I then went on to closely analyze each line, determining what is happening in the play. As can be seen in my notes, the first quatrain describes the setting of the play and the main conflict, which is an “ancient grudge’’ (p. 32) between the two families. The word “dignity’’ (p. 32) signifies that the two families are similar in class/social rank. The use of personification is also evident in line four, which says “Where civil blood makes civil hands unclean’’ (p. 32). The first quatrain also indicates that the two families will fight once again, and that it will result in bloodshed. Furthermore, the ensuing violence will cause their hands to be stained with blood. In the second quatrain, an emphasis is placed on the love between Romeo and Juliet and the dilemma they are facing. As I have marked on the page, the use of alliteration can be seen in line five, which says “From forth the fatal loins of these two foes’’ (p. 32). The letter “f’’ is repeated four times, foreshadowing an unfortunate fate/ending. In fact, “fatal loins’’ (p. 32) indicates that the offspring’s lives will be ill-fated. In line six, they are referred to as “star-crossed lovers’’ (p. 32), meaning even the stars are against them. It’s interesting to see that even from an astrological perspective they are ultimately doomed. Moreover, “misadventured’’ in line seven and “death’’ in line eight (p. 32) further signify that the play is a tragedy which will result in misfortune. Romeo and Juliet are thus worthy of pity, as seen in “piteous overthrows’’ (p. 32). It is their death that will “bury their parents’ strife’’ (p. 32) or resolve the issues between the two families. The third quatrain further elaborates on the play as a tragedy, and mentions their “death-marked love’’ (p. 32). Romeo and Juliet are doomed to an ill fate, and it is only their death that can remove the “parents’ rage’’ or violence between the two families. Interestingly, Shakespeare also uses the words “two hours traffic’’ in line twelve (p. 32) to indicate that the play will take place for the next two hours, although they generally tend to be longer. Therefore, this quatrain mainly describes the play itself in the context of a tragedy. The two couplets at the end capture the audience’s attention and essentially tell everyone to stay tuned for the rest. Any questions that have not been answered in the prologue will be answered during the play, and the viewers are encouraged to watch everything unravel.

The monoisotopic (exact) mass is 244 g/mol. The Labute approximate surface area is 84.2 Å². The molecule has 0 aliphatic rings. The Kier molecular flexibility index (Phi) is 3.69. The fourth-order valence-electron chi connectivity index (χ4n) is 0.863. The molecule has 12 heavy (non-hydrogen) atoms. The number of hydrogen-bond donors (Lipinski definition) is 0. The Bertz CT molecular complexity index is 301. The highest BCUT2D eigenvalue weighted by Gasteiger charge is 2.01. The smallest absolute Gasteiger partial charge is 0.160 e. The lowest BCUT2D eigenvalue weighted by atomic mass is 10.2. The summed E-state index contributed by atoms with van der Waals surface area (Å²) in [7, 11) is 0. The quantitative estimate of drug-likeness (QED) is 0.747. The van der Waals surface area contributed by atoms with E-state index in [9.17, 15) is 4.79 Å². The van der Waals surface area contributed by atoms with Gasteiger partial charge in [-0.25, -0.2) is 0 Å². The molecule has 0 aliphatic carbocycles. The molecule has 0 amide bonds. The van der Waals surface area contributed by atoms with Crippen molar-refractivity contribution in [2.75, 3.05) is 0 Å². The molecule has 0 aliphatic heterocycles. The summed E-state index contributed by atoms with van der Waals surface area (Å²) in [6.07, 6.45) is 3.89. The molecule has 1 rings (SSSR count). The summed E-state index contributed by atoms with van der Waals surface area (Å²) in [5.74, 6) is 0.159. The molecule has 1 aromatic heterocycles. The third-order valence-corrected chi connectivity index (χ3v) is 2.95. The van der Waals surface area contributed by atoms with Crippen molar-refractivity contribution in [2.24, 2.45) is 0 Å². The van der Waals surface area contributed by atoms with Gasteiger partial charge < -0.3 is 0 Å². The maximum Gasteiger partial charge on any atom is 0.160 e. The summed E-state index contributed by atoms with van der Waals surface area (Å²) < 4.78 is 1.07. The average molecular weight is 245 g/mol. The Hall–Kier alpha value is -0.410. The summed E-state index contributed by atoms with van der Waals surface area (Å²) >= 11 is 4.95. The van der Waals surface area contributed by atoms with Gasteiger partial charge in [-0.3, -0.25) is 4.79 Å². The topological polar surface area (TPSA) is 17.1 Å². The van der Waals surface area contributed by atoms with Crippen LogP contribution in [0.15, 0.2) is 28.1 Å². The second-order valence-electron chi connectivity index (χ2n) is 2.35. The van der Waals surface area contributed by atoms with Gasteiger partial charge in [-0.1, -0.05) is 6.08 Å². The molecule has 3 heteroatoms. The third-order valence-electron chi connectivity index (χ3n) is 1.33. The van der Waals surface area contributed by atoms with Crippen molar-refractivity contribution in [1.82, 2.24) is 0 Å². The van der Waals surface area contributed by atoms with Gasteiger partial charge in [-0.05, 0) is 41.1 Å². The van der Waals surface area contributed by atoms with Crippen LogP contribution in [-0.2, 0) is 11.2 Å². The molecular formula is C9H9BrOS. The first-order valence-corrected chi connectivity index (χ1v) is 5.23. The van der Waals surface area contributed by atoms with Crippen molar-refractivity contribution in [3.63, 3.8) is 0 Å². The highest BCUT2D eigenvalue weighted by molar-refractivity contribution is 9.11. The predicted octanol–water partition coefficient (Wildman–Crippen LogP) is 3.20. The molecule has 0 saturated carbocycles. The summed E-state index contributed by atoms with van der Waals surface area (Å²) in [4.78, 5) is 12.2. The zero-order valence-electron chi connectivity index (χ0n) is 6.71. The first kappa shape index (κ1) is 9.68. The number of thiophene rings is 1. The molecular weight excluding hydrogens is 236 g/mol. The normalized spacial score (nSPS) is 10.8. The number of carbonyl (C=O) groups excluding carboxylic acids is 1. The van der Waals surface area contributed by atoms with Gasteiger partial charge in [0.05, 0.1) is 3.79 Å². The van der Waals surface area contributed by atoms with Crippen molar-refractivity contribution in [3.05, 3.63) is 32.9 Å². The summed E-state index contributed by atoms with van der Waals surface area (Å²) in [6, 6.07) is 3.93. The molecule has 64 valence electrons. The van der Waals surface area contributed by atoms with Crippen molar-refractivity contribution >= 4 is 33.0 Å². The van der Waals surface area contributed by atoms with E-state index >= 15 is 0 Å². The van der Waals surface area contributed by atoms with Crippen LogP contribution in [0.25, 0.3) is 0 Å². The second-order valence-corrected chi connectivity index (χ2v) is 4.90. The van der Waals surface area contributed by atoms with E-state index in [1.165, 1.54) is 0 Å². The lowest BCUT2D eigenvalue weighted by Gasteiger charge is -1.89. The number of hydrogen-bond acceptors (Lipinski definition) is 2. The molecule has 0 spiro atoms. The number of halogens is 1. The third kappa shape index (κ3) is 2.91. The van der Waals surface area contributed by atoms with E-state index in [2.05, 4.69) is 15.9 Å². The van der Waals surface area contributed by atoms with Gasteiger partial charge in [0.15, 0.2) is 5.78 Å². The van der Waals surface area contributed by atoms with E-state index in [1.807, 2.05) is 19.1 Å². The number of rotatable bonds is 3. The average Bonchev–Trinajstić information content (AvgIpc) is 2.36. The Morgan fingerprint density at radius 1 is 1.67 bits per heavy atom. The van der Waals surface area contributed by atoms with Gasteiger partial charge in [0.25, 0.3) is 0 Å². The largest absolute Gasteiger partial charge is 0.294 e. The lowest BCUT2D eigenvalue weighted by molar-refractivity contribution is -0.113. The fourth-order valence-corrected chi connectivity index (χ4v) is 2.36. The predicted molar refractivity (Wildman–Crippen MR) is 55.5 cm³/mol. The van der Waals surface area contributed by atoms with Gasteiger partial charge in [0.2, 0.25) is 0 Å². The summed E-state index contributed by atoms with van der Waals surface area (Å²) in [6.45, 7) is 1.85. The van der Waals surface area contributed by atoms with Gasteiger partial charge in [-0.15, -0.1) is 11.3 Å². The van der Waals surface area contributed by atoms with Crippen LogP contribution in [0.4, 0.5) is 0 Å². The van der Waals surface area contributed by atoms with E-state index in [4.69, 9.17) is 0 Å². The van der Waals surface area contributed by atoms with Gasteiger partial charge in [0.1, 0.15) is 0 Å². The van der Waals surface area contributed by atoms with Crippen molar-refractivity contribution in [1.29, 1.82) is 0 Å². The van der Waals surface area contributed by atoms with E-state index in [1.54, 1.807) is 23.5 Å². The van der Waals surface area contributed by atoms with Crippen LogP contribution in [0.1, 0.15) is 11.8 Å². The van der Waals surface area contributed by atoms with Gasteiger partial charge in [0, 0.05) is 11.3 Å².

In these annotations, it was very interesting to note all the details I could capture simply by reading the lines closely and marking everything I found to be significant. I was able to closely analyze important elements of the play and interact with the material on a more meaningful level. Examples of alliteration, personification, etc. further enhanced the meaning of the play, and I believe that annotations are successful when the play becomes more meaningful to you. In this case, I definitely believe that the play became more meaningful for me, as I was able to analyze the text more closely and reflect upon it. However, next time I will print out a bigger page for my annotations or do them on a laptop, as I felt everything was cramped on the page I wrote on. I had so much to write and definitely need more room to express my thoughts. Who would’ve thought annotations could be so much fun?

However, things are much more different when watching a film. Annotation practices become focused on visuals rather than words. While I can scan each line in the textbook and make notes, I cannot rely on text while watching films. Instead, I can examine the mood, visual effects, cinematography, sound effects, costumes, etc. in movies. For example, in the movie Romeo + Juliet, the prologue is screened on a television set in the form of a news broadcast. This is a very interesting and innovative practice. The notes that I had for this scene included the modernization of the play. The actress is wearing modern-day clothing as opposed to classic/historical attire from older centuries. Furthermore, the words “STAR-CROSS’D LOVERS’’ is displayed in the background with an image of what appears to be a broken ring. This is a very interesting cinematic approach which establishes a tense/mysterious mood. This scene also foreshadows that the play will be a tragedy, as most news reports contain information about conflicts, deaths, etc. The reporter’s tone is also quite serious, and she speaks very slowly and clearly, creating a nice auditory effect in the film. The camera slowly zooms into the television screen, creating a visual effect that draws the viewer into the film. As the camera zooms in more and more, the words in the background become visible and the imagery of the broken ring indicates that the film will be a tragedy. Thus, the content of both the text and the films is similar, but the film relies on visuals and symbols rather than words and language. When reflecting on my notes, I feel that annotations for the text are more detailed, but annotations for the film are interesting due to imagery and symbollic effects. Both mediums are great in their own way, and annotations enhance the experience. We are able to pay closer attention to the content and interact with it on a more personal level.